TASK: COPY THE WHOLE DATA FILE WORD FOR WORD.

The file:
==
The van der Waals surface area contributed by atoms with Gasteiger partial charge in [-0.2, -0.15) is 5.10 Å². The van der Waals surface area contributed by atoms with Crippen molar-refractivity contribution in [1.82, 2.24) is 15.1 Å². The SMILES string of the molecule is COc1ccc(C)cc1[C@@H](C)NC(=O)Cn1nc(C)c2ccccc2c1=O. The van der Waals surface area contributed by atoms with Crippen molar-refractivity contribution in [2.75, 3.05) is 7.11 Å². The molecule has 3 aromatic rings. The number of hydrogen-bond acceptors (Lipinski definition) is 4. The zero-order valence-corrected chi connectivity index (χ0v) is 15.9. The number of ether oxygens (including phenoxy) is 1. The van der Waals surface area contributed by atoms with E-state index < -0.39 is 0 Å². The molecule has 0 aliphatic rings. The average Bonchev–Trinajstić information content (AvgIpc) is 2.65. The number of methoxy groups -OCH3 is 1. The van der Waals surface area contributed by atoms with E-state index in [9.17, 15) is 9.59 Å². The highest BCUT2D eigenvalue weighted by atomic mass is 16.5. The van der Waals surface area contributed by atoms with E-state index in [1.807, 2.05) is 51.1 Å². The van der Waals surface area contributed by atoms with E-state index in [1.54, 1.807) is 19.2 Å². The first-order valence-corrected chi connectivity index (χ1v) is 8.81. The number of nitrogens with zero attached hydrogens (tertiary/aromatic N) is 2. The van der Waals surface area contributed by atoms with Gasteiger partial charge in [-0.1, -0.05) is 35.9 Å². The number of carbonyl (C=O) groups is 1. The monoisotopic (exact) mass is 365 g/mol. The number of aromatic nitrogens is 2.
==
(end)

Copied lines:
The van der Waals surface area contributed by atoms with Gasteiger partial charge in [-0.2, -0.15) is 5.10 Å². The van der Waals surface area contributed by atoms with Crippen molar-refractivity contribution in [1.82, 2.24) is 15.1 Å². The SMILES string of the molecule is COc1ccc(C)cc1[C@@H](C)NC(=O)Cn1nc(C)c2ccccc2c1=O. The van der Waals surface area contributed by atoms with Crippen molar-refractivity contribution in [2.75, 3.05) is 7.11 Å². The molecule has 3 aromatic rings. The number of hydrogen-bond acceptors (Lipinski definition) is 4. The zero-order valence-corrected chi connectivity index (χ0v) is 15.9. The number of ether oxygens (including phenoxy) is 1. The van der Waals surface area contributed by atoms with E-state index < -0.39 is 0 Å². The molecule has 0 aliphatic rings. The average Bonchev–Trinajstić information content (AvgIpc) is 2.65. The number of methoxy groups -OCH3 is 1. The van der Waals surface area contributed by atoms with E-state index in [9.17, 15) is 9.59 Å². The highest BCUT2D eigenvalue weighted by atomic mass is 16.5. The van der Waals surface area contributed by atoms with E-state index in [1.807, 2.05) is 51.1 Å². The van der Waals surface area contributed by atoms with E-state index in [1.54, 1.807) is 19.2 Å². The first-order valence-corrected chi connectivity index (χ1v) is 8.81. The number of nitrogens with zero attached hydrogens (tertiary/aromatic N) is 2. The van der Waals surface area contributed by atoms with Gasteiger partial charge in [-0.1, -0.05) is 35.9 Å². The number of carbonyl (C=O) groups is 1. The monoisotopic (exact) mass is 365 g/mol. The number of aromatic nitrogens is 2.